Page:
Janis F. Kearney - Journalistic and Publishing Activities

Journalistic and Publishing Activities

In 2001, Janis moved to Chicago, but began a two-year Fellowship at the Harvard University W. E. B. Du Bois Institute of African and African American Studies, where she began writing her Clinton biography, Conversations: William Jefferson Clinton-From Hope to Harlem. She continued her research and writing of Conversations as a visiting fellow at DePaul University. In 2003, she was appointed Chancellor's Lecturer for Chicago City Colleges. During that time Janis also wrote a syndicated column, Politics Is Life, which appeared in African-American newspapers throughout the country. Eventually, Conversations was published in 2006, and features, in part, interviews with more than 100 African-American acquaintances and friends of President Clinton about his legacy. Conversations was Kearney’s second book.

Kearney began working on her first book, Cotton Field of Dreams, in 1977, which focused on her father’s life story. After years of shopping her manuscript at writers’ workshops, she began revising the book to personal memoir, which included vignettes about her father and the rest of the family. She revised the book over the next ten years. Kearney established Writing Our World (WOW) Press in 2004, and published "Cotton Field of Dreams" that same year.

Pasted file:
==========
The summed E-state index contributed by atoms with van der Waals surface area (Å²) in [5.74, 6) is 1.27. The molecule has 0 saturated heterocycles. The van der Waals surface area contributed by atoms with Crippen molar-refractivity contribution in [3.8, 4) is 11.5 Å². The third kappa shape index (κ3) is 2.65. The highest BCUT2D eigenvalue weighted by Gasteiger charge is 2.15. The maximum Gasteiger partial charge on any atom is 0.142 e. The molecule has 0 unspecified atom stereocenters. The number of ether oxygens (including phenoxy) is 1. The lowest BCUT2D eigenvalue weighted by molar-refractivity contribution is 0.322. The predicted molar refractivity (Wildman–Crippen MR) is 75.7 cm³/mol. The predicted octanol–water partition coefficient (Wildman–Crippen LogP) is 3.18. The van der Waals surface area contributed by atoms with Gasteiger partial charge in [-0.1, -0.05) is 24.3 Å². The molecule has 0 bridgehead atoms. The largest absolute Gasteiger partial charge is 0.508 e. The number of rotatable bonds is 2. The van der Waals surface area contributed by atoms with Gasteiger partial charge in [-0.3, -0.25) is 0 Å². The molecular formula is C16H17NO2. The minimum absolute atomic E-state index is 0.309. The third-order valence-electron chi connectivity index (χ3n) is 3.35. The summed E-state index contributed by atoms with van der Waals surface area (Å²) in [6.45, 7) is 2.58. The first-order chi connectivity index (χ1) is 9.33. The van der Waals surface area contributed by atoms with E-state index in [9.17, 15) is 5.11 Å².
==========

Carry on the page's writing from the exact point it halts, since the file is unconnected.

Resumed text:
In November 2008, Kearney published her first novel, Onece Upon a Time There Was A Girl: A Murder at Mobile Bay. She also published the second installment of her memoir following Cotton Field: Something to Write Home About: Memories of a Presidential Diarist.

Read more about this topic:  Janis F. Kearney

Famous quotes containing the words publishing and/or activities:

    While you continue to grow fatter and richer publishing your nauseating confectionery, I shall become a mole, digging here, rooting there, stirring up the whole rotten mess where life is hard, raw and ugly.
    Norman Reilly Raine (1895–1971)

    Justice begins with the recognition of the necessity of sharing. The oldest law is that which regulates it, and this is still the most important law today and, as such, has remained the basic concern of all movements which have at heart the community of human activities and of human existence in general.
    Elias Canetti (b. 1905)